(Written by Elle Yi) One of the potential concerns parents have with their kids online is the complete lack of supervision when it comes to material posted about them. Currently, one fantastic tool for digital parenting methods is the “Google Alert.”
The Google Alert that is free was originally created for consumers to monitor the website for new content on a specific topic. It allows you to have Google automatically search the websites for items of interests and then email the search results to you. It has been particularly useful for tracking information and resources related with certain interests.
In the case of digital parenting, parents can create an automatic search engine that will notify them when any type of media is tagged with their child’s name. During the age of digital parenting, this kind of tool seems a must have. For example, when things are posted on the web with your child’s name, you’ll be the first to know. What do you do if anything unpleasant comes up? That depends on who sent it and where it was posted.
You can generally request that tags be removed from pictures quite easily, and you can choose your method of response to any disagreeable postings. The Google Alert means you and your child can respond quickly before anything gets spread too far. Kids already dealing with cyber bullying will need to be particularly vigilant. This kind of search engine system can simply develop an awareness of one’s digital footprint.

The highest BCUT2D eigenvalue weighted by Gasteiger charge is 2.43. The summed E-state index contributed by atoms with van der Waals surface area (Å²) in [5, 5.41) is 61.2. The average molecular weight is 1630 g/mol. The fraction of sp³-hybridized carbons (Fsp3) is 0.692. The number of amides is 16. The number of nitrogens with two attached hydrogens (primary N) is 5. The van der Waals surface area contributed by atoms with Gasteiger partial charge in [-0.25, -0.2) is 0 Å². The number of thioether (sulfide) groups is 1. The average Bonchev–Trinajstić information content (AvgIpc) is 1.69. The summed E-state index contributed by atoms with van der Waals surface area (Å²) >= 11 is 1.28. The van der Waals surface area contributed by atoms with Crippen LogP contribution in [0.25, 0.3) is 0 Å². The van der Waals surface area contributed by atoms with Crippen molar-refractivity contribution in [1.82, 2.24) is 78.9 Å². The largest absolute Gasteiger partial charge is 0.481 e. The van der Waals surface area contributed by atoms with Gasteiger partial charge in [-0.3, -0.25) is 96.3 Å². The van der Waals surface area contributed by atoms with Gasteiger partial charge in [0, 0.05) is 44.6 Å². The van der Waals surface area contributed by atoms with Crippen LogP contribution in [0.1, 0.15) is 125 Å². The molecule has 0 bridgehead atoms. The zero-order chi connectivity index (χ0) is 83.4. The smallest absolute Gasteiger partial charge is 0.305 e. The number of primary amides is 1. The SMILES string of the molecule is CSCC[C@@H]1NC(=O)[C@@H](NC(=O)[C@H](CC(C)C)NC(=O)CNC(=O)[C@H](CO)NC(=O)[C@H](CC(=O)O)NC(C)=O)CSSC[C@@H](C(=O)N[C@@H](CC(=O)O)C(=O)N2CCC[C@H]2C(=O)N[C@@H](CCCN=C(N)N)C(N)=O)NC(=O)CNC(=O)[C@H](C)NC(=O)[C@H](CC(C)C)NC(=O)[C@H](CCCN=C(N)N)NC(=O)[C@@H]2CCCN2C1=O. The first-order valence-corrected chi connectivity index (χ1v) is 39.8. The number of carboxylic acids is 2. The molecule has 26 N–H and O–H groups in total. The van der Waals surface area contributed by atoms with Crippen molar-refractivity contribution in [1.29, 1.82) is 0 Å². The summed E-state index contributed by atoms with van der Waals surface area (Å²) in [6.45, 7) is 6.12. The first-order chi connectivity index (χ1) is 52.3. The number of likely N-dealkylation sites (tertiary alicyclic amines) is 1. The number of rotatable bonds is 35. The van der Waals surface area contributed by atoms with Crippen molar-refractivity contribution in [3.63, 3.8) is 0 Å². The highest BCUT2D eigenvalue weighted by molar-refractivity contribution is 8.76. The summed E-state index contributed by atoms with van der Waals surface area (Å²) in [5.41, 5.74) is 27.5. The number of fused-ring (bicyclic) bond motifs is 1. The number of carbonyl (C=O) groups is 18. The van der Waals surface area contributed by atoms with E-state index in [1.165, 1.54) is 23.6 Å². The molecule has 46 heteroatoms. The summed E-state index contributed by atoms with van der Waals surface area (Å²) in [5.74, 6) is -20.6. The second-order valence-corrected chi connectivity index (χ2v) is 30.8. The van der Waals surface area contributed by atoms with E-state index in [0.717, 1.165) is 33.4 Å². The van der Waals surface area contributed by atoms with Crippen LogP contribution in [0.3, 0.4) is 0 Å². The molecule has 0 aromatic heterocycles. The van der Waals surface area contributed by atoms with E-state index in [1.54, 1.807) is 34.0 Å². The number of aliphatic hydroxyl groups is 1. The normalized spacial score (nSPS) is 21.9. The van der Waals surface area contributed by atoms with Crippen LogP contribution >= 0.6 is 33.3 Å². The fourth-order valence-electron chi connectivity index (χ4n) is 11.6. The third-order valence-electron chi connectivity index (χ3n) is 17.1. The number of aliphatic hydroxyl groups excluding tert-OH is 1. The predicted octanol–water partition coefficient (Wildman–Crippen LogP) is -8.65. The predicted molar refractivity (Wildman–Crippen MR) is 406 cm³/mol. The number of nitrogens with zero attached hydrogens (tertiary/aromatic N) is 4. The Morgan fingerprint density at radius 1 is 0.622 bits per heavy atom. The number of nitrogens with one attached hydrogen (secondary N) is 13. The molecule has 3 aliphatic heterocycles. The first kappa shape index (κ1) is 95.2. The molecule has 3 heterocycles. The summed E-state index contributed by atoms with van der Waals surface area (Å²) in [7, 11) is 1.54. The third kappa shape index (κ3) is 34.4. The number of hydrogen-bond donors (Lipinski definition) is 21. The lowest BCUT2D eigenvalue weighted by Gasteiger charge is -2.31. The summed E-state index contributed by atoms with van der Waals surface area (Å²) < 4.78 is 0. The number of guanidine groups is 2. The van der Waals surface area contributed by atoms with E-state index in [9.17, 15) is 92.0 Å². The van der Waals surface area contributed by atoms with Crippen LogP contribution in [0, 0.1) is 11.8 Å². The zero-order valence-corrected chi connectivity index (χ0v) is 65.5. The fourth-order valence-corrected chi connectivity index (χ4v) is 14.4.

Anthony Rotolo, a professor who teaches social media at the School of Information Studies at Syracuse University, advocates against parents tracking their children online without any proper communications. He recommended parents have to talk to kids instead of invading their privacy. Parents may not realize how damaging an online invasion can be to a young person who views online socialization as much more significant than a parent might.
Sam Black, an Internet safety consultant at Convenant Eyes and editor of Pure Minds Online, agrees. “If the goal is to catch your teen red-handed, then spy away,” she says. “If your goal is to parent your teen and prepare them for adulthood, then there are better ways to keep up with your teen online and create regular, proactive and relational parenting opportunities.”Black says the best way to monitor your kids’ online use is with accountability.
“The difference between spying and accountability is huge. The child or teen that is accountable for their Internet use knows he is being monitored and it is a standard of the home,” she explains. “This helps empower a teen to live up to the expectations of the home.”
As a result, before parents set up the Google alert, parents need to have enough communications with their kids about online dangers, even ask to go online with their kids to learn more, but never to ‘spy’ or otherwise compromise their privacy. This only hurts the relationship between parent and child and pushes the child to take more covert actions online.